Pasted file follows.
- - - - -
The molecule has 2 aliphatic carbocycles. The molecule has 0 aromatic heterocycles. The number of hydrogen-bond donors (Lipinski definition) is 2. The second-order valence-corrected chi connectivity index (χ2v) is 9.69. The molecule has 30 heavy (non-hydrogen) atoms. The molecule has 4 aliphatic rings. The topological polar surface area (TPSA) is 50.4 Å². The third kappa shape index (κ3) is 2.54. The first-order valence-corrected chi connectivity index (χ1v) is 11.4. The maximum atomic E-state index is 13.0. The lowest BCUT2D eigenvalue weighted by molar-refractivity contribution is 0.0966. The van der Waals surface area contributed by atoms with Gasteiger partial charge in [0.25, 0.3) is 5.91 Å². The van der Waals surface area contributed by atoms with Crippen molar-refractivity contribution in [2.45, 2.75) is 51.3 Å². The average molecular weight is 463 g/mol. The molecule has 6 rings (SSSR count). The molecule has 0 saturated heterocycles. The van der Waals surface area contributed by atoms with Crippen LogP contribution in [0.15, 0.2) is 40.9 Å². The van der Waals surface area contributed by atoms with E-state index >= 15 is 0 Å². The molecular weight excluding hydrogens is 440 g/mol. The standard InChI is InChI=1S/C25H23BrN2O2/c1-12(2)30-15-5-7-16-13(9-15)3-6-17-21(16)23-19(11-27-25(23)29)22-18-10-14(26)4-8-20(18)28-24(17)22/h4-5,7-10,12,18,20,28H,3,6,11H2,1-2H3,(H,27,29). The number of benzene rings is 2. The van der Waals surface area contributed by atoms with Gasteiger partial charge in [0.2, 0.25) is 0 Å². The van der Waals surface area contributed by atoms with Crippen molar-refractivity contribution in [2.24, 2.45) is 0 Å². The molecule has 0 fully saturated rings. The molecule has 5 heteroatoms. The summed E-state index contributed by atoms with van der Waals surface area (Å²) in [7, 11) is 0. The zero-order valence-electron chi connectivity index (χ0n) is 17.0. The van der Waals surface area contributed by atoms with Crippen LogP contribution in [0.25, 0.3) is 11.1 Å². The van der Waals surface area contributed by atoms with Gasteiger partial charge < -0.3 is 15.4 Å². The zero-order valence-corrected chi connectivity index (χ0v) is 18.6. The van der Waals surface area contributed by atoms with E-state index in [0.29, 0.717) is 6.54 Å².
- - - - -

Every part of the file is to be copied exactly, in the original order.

The molecule has 2 aliphatic carbocycles. The molecule has 0 aromatic heterocycles. The number of hydrogen-bond donors (Lipinski definition) is 2. The second-order valence-corrected chi connectivity index (χ2v) is 9.69. The molecule has 30 heavy (non-hydrogen) atoms. The molecule has 4 aliphatic rings. The topological polar surface area (TPSA) is 50.4 Å². The third kappa shape index (κ3) is 2.54. The first-order valence-corrected chi connectivity index (χ1v) is 11.4. The maximum atomic E-state index is 13.0. The lowest BCUT2D eigenvalue weighted by molar-refractivity contribution is 0.0966. The van der Waals surface area contributed by atoms with Gasteiger partial charge in [0.25, 0.3) is 5.91 Å². The van der Waals surface area contributed by atoms with Crippen molar-refractivity contribution in [2.45, 2.75) is 51.3 Å². The average molecular weight is 463 g/mol. The molecule has 6 rings (SSSR count). The molecule has 0 saturated heterocycles. The van der Waals surface area contributed by atoms with Crippen LogP contribution in [0.15, 0.2) is 40.9 Å². The van der Waals surface area contributed by atoms with E-state index >= 15 is 0 Å². The molecular weight excluding hydrogens is 440 g/mol. The standard InChI is InChI=1S/C25H23BrN2O2/c1-12(2)30-15-5-7-16-13(9-15)3-6-17-21(16)23-19(11-27-25(23)29)22-18-10-14(26)4-8-20(18)28-24(17)22/h4-5,7-10,12,18,20,28H,3,6,11H2,1-2H3,(H,27,29). The number of benzene rings is 2. The van der Waals surface area contributed by atoms with Gasteiger partial charge in [0.2, 0.25) is 0 Å². The van der Waals surface area contributed by atoms with Crippen molar-refractivity contribution in [2.24, 2.45) is 0 Å². The molecule has 0 fully saturated rings. The molecule has 5 heteroatoms. The summed E-state index contributed by atoms with van der Waals surface area (Å²) in [7, 11) is 0. The zero-order valence-electron chi connectivity index (χ0n) is 17.0. The van der Waals surface area contributed by atoms with Crippen LogP contribution in [0.25, 0.3) is 11.1 Å². The van der Waals surface area contributed by atoms with Gasteiger partial charge < -0.3 is 15.4 Å². The zero-order valence-corrected chi connectivity index (χ0v) is 18.6. The van der Waals surface area contributed by atoms with E-state index in [0.29, 0.717) is 6.54 Å².